Legislation to authorize Internet wagering at Atlantic City casinos to enable New Jerseyans to wager on casino games via the Internet was released yesterday by an Assembly panel.

The bill allows all games that may be played at a casino to be offered through Internet wagering. People would be allowed to be from out-of-state, as long as it's consistent with federal law, but that's a question that remains up in the air. Legal concerns caused Governor Chris Christie to veto a similar measure.

"We must position New Jersey's gaming industry to thrive in the 21st Century, and that involves authorizing a legally sound Internet gaming law," says bill co-sponsor, Assemblyman John Burzichelli. "This is another key piece of our effort to boost New Jersey's gaming industry by expanding and modernizing our wagering options. This will rejuvenate our tourist industry while increasing employment, capital investment and much needed urban redevelopment."

New Jersey's gaming industry could sure use a boost. Overall, Atlantic City's casinos took in $260.6 million in April, a 10 percent decline from a year ago. Slot machine revenue fell 9.2 percent, to $189.5 million, while table game revenue decreased by 12.1 percent, to $ 71.1 million. Casino revenues were up 3% nationwide in 2011, according to an annual report by the American Gaming Association.

Burzichelli and bill co-sponsors Assemblymen Vincent Prieto and Ruben Ramos say their Internet wagering measure would help New Jersey's gaming industry amid increased competition from other states.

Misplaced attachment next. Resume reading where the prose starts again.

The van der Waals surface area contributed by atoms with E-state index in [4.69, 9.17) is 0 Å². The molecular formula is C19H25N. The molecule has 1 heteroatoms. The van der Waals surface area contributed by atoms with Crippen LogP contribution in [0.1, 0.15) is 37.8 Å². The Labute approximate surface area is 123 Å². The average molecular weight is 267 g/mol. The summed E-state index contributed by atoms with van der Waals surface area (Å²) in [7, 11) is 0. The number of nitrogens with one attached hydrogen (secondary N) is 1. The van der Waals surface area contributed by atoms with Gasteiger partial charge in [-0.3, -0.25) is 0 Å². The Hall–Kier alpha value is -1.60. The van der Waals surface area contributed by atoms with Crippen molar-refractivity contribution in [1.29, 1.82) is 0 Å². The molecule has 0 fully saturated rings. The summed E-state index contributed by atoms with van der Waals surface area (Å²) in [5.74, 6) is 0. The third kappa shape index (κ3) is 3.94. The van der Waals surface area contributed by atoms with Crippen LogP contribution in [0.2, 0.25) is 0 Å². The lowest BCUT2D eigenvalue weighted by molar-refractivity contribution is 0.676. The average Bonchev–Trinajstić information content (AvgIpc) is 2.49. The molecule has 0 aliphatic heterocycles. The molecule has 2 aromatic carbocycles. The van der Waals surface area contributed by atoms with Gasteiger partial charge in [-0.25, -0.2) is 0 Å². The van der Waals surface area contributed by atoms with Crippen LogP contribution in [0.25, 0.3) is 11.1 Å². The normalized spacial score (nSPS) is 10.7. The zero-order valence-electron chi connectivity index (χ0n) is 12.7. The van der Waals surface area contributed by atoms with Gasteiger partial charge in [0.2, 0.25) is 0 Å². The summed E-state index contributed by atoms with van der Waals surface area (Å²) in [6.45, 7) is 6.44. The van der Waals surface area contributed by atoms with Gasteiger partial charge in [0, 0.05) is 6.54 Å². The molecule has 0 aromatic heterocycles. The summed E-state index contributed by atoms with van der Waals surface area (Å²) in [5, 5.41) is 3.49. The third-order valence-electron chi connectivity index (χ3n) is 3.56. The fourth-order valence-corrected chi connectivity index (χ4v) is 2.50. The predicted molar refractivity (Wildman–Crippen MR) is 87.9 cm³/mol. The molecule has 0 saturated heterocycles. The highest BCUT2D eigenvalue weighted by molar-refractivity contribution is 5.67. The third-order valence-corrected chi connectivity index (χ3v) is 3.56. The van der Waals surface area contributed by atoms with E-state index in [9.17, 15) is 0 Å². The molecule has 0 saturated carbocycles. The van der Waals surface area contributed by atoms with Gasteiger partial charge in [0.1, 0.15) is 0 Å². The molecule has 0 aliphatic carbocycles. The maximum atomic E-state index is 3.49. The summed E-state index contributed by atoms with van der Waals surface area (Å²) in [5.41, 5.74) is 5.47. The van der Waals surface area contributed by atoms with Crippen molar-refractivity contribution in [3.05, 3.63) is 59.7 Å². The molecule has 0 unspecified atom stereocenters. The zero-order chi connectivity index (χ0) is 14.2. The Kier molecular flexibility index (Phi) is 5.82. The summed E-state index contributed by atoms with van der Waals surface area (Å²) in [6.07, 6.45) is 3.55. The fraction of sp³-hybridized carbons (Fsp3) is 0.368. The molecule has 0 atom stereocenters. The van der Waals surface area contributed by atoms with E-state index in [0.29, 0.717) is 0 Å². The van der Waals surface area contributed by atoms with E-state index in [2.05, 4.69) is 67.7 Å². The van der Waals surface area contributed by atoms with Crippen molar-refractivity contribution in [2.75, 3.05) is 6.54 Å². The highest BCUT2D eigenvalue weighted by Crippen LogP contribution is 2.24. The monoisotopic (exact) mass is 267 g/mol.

Prieto explains, "Most everything else has migrated to the Internet and taken advantage of the consumer and revenue options it offers, and New Jersey's gaming industry should be no different. This is a carefully crafted bill designed to ensure Internet gaming on casino games is offered the right way. It's a much-needed competitive step forward for our casinos that could also raise more revenue to benefit senior and disabled citizens."

New Jersey could take out-of-state bets, as long as the New Jersey Division of Gaming Enforcement determines that doing so wouldn't violate federal law. A Senate committee approved a similar bill last month.

"The Internet has long been a reality, and Internet gaming in New Jersey should now be reality too," says Ramos. "We have to move aggressively and thoughtfully to position our gaming industry to succeed, and this is another step toward that goal. It will mean economic growth and job creation for our state."